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15 October 2014
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Driving in Germany, Italy and the Desert

by Wakefield Libraries & Information Services

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Contributed by 
Wakefield Libraries & Information Services
People in story: 
Arthur B
Location of story: 
South Kirkby, Italy, The Desert, Berlin
Background to story: 
Article ID: 
Contributed on: 
13 December 2004

Collected at Bullenshaw Day Centre, Hemsworth, by Val Hickin, Centre Manager, this story was submitted to the People's War site by Christine Wadsworth of Wakefield Libraries and Information Services on behalf of Arthur B. and has been added to the site with his permission. The author fully understands the site's terms and conditions.

It was in 1939 when I was sent into the desert, I was there for three and half years. It was when Montgomery said “Today we go forward not one step back”.

I was in Berlin and saw Stalin, Churchill and Eisenhower sign the agreement.

All our letters home were censored. I was a driver, driving a wagon which was fitted with a propeller to the back, so that it could go into water. It carried eighty 4 gallon cans of petrol and we followed the tanks to keep them filled up. I also drove in Italy and from a distance I saw the Pope. All our food was in tins and had to be eaten out of the tin. We had to eat and sleep in our wagons.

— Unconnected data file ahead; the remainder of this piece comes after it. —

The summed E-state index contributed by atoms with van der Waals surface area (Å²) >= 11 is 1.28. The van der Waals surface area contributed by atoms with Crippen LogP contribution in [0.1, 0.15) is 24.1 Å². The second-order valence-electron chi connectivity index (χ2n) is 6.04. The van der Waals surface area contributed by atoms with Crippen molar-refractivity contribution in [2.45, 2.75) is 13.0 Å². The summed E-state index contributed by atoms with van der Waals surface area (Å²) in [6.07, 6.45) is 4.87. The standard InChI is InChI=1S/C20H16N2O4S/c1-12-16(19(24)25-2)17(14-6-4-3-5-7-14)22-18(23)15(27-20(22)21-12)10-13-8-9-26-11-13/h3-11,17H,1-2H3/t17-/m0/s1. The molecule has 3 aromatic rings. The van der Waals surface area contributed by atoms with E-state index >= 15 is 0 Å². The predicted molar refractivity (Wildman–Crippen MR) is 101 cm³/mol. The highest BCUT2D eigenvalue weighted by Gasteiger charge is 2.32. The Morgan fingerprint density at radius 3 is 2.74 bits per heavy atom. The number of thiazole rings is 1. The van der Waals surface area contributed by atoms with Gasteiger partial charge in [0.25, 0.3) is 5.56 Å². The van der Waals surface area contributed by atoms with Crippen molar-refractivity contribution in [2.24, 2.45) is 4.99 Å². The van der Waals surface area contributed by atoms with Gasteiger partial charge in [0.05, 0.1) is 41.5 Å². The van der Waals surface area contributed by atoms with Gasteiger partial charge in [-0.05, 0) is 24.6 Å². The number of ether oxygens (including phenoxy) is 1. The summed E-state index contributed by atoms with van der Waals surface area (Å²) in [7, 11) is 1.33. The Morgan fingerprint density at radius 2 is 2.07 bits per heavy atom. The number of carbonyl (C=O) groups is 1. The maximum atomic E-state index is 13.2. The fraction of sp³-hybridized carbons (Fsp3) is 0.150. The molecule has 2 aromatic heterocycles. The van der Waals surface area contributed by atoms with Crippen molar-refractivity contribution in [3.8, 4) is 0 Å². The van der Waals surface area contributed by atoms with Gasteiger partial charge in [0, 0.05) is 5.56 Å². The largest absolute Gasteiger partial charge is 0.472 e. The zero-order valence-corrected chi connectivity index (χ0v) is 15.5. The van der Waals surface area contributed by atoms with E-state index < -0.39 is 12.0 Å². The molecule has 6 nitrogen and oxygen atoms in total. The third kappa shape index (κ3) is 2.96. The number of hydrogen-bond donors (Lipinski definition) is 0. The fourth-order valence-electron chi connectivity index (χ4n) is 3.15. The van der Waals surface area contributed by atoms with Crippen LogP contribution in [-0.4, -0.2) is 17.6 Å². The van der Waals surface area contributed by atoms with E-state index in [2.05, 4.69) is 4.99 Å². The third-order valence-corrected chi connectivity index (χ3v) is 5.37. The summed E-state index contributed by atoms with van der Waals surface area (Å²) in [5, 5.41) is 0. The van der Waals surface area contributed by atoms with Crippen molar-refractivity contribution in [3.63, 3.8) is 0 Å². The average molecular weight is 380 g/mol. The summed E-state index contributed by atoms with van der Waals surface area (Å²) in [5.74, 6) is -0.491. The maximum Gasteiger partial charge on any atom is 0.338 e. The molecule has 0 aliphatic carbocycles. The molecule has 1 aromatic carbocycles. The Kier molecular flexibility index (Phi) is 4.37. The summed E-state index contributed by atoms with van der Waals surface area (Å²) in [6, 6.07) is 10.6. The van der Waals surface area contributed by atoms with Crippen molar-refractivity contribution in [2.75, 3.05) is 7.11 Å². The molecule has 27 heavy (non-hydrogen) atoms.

When I came out of the army I went back to work at Kirkby Colliery later I went driving for St John’s Ambulance.

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Message 1 - Re: Driving in Germany, Italy and the Desert

Posted on: 13 December 2004 by Peter - WW2 Site Helper

Dear Arthur

You say that you were "in Berlin and saw Stalin, Churchill and Isenhower sign the agreement". I'm afraid there never was any such meeting.

Perhaps this is an opportune moment to clarify who met and where, regarding the surrender of the Third Reich.

The first document of unconditional surrender by the armed forces of the Third Reich in Holland, north-west Germany, and Denmark was signed by Admiral Hans von Frieberg at 6.20 p.m. on 4 May 1945 on Luneberg Heath, to Montgomery.

At 1.41 a.m on 7 May a further document of unconditional surrender, signed by General Jodl, of all German forces, was signed in Eisenhower's headquarters in Rheims. Bedell-Smith signed as witness on behalf of the Allies, General Suslaparov on behalf of Russia, and General Sevez for France. Eisenhower remained in an adjacent room and refused to meet or shake hands with any Nazi.

Despite the unconditional surrender, some German units continued fighting on the eastern front, but on 8 May, the Germans surrendered to the Russians at Karlshorst.

On 16 July, after the Potsdam Conference, Churchill did visit Berlin, but Stalin was never there.



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